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California State Court of Appeals Construes Election Code to Bar Electronic Signatures on Petitions

Published on July 1, 2011, by in General.

On June 30, a California State Court of Appeals construed California’s election code to bar electronic signatures on initiative petitions. Here is the 24-page decision. The case, Ni v Slocum, had been argued on May 10, 2011. The decision depends on the court’s belief that the verb “affix” can’t mean anything but a pen-on-paper signature. Thanks to Mark Scarberry for the link.

3 Responses

  1. Demo Rep

    Gee – laws have SOME connection with time (and technology)– i.e. the state of affairs — when they are written ???

    Shocking — like a lightning bolt.

  2. I don’t think this statement

    The decision depends on the court’s belief that the verb “affix” can’t mean anything but a pen-on-paper signature.

    correctly understands the decision. Instead, it sees the larger obstacle as the effective elimination of the role of petition circulators, which the court thinks is an important element of the statute in spite of the fact that individual voters can be their own circulators. In my (very quick) reading of it, the decision is agnostic on whether an electronic signature is “affixed” to anything within the meaning of the statute.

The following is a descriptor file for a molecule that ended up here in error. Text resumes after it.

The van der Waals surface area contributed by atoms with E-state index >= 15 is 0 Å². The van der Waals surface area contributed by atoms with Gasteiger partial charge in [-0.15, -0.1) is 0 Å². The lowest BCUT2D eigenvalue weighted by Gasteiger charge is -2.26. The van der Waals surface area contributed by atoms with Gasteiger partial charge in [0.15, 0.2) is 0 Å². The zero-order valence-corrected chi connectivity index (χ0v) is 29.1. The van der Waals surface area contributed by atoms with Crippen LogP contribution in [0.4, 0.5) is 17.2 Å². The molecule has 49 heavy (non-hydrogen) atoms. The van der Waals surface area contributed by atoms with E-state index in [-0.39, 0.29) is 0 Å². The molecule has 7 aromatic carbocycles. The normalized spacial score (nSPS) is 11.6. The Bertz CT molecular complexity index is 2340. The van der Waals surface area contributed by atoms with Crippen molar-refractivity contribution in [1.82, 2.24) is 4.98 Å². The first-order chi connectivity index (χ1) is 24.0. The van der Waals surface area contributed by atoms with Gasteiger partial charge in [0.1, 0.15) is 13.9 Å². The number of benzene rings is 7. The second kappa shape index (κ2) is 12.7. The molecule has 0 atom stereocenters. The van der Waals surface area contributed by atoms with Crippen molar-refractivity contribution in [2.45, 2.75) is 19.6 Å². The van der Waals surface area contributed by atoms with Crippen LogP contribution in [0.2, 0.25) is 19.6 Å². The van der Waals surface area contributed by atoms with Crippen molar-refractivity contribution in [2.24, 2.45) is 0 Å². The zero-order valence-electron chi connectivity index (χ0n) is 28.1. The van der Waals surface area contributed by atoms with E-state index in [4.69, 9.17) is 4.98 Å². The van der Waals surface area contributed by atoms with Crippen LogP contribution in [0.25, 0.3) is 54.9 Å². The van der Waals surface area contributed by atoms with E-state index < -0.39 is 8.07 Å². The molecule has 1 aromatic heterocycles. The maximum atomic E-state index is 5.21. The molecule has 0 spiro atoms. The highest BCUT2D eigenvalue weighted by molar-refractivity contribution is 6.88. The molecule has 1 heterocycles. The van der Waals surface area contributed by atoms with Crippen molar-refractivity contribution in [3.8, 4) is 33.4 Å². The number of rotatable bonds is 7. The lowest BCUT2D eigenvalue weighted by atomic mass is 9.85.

3. Tough Love

    Perhaps the judges realized that given the speed with which an initiative could be in place via electronic signature, that a well-informed electorate might intelligently and swiftly begin with an initiative that halved the judges excessive pensions.

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